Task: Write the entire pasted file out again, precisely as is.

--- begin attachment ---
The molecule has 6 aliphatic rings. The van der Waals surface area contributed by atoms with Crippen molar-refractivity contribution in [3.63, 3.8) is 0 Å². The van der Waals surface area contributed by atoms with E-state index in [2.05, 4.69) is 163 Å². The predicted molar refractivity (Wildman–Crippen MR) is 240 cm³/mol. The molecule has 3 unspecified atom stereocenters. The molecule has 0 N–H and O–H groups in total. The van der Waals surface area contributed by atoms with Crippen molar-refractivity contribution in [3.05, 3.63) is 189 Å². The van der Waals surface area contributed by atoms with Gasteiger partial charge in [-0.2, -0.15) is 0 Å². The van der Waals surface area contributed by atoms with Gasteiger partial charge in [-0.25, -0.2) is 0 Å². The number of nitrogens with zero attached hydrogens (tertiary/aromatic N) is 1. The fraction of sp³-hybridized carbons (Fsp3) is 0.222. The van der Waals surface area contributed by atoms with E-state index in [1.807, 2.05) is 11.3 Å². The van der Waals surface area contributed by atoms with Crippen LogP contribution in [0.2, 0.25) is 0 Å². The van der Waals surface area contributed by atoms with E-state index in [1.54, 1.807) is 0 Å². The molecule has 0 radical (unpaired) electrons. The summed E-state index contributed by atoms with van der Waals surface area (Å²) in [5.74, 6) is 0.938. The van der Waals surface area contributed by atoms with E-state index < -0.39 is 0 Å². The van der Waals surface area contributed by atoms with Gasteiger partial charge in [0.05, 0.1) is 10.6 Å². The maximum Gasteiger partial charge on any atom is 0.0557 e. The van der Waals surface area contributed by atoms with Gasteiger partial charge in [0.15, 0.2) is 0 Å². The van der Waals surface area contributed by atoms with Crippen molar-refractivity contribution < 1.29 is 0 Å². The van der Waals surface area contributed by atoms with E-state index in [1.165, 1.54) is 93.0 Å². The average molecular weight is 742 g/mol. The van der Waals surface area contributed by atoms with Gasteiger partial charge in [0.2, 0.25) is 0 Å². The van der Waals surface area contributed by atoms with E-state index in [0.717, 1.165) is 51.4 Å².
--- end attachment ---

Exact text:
The molecule has 6 aliphatic rings. The van der Waals surface area contributed by atoms with Crippen molar-refractivity contribution in [3.63, 3.8) is 0 Å². The van der Waals surface area contributed by atoms with E-state index in [2.05, 4.69) is 163 Å². The predicted molar refractivity (Wildman–Crippen MR) is 240 cm³/mol. The molecule has 3 unspecified atom stereocenters. The molecule has 0 N–H and O–H groups in total. The van der Waals surface area contributed by atoms with Crippen molar-refractivity contribution in [3.05, 3.63) is 189 Å². The van der Waals surface area contributed by atoms with Gasteiger partial charge in [-0.2, -0.15) is 0 Å². The van der Waals surface area contributed by atoms with Gasteiger partial charge in [-0.25, -0.2) is 0 Å². The number of nitrogens with zero attached hydrogens (tertiary/aromatic N) is 1. The fraction of sp³-hybridized carbons (Fsp3) is 0.222. The van der Waals surface area contributed by atoms with E-state index in [1.807, 2.05) is 11.3 Å². The van der Waals surface area contributed by atoms with Crippen LogP contribution in [0.2, 0.25) is 0 Å². The van der Waals surface area contributed by atoms with E-state index in [1.54, 1.807) is 0 Å². The molecule has 0 radical (unpaired) electrons. The summed E-state index contributed by atoms with van der Waals surface area (Å²) in [5.74, 6) is 0.938. The van der Waals surface area contributed by atoms with E-state index < -0.39 is 0 Å². The van der Waals surface area contributed by atoms with Gasteiger partial charge in [0.05, 0.1) is 10.6 Å². The maximum Gasteiger partial charge on any atom is 0.0557 e. The van der Waals surface area contributed by atoms with Gasteiger partial charge in [0.15, 0.2) is 0 Å². The van der Waals surface area contributed by atoms with Crippen molar-refractivity contribution < 1.29 is 0 Å². The van der Waals surface area contributed by atoms with E-state index in [1.165, 1.54) is 93.0 Å². The average molecular weight is 742 g/mol. The van der Waals surface area contributed by atoms with Gasteiger partial charge in [0.2, 0.25) is 0 Å². The van der Waals surface area contributed by atoms with E-state index in [0.717, 1.165) is 51.4 Å².